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Arrival of McDonald’s in Moscow marked a new era in 1990, just as its exit does now.

A jostling mob crowded the pavements, dozens more crushed into a roped-off area behind plate-glass windows – and that was just the international press corps who turned up on January 31st, 1990, for the world’s most publicised opening of a hamburger joint, a McDonald’s, in Pushkin Square, Moscow.

This was no ordinary McDonald’s. It was the biggest in the world, and the first in the Soviet Union, which until then had no experience of American fast-food outlets. The four Russian managers, graduates of the Hamburger University in Illinois, struggled to cope with the thousands of Muscovites who turned up for the opening.

American TV crews assembled dozens of young Russian employees to wave in turns for ABC, NBC, CBS and CNN breakfast shows, and cry, “Good morning, America!”. It was sensational at the time, its golden arches a gaudy symbol of the type of capitalist society for which Russians yearned, after a life of queues, shortages and inferior consumer products.

The kilometre-long queue spoke of a yearning, especially among young Russians, for everything American, especially fast food and clothing outlets, and soon McDonald’s, Kentucky Fried Chicken, Baskin-Robbins and Coca-Cola saturated the Russian market.

It is hard now to imagine how desperately ordinary Russian citizens looked to the West, and especially America, in those days, as they sought to escape from the economic cul de sac into which they had been led by Lenin seven decades earlier.

Muscovites queue to enter McDonald’s restaurant in Moscow, Russia, on February 1st, 1992. Photograph: Dima Korotayev/EPA

Muscovites queue to enter McDonald’s restaurant in Moscow, Russia, on February 1st, 1992. Photograph: Dima Korotayev/EPA

Communist past

In the months leading up to the collapse of the Soviet Union, Moscow turned to the United States for advice on how to shed their communist past. The leading reformers, Mikhail Gorbachev and Boris Yeltsin, travelled to the US, looking (in vain) for a Marshall-type plan to rescue and transform the Soviet economy.

Former party members invited the “Chicago Boys”, radical economists trained by Milton Friedman at the University of Chicago, to advise them on how to adapt free-market, libertarian principles. American consultants from the International Monetary Fund drew up plans for the privatisation of Russia, which would lead to the biggest fire sale in history and the emergence of the oligarchs after the USSR expired.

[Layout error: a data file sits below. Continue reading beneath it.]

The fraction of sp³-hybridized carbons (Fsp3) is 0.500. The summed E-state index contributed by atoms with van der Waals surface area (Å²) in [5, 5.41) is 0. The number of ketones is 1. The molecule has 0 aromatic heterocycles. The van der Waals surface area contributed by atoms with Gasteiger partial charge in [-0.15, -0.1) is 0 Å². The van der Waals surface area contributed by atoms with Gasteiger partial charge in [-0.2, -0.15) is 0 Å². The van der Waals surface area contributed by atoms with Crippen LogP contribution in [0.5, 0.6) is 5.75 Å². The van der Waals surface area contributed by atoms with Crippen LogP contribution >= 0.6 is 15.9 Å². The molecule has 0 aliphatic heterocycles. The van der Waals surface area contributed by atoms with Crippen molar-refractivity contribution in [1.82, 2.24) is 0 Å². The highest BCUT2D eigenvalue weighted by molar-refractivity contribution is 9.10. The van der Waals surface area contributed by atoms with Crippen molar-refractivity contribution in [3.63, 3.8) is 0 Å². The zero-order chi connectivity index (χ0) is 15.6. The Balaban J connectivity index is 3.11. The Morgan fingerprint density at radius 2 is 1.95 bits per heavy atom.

As the Soviet Union broke into 15 independent republics, US secretary of state James Baker travelled to the capitals getting their presidents to sign up to five democratic principles as the price of recognition by Washington.

On the last day of the Soviet Union, December 25th, 1991, there were more American than Russian media in the Kremlin to witness Gorbachev’s dissolution of the Soviet Union, which he signed with a pen loaned to him by the head of CNN, Tom Johnson, when his Soviet marker ran dry just before the CNN cameras were switched on.

After the fall of communism, despite a few years of chaos, Moscow became a glittering palace of capitalism, an exciting, vibrant city of restaurants and shops, integrated into the capitalist world. In the intervening three decades, McDonald’s survived as a Moscow landmark.

This week however, as Americans and American businesses fled the Russian capital, it closed, perhaps permanently, along with its other 849 outlets across Russia, in protest against the Kremlin’s war on Ukraine. Its arrival in Moscow marked the end of an era, just as its departure does now.

Conor O’Clery is a former Moscow Correspondent of The Irish Times

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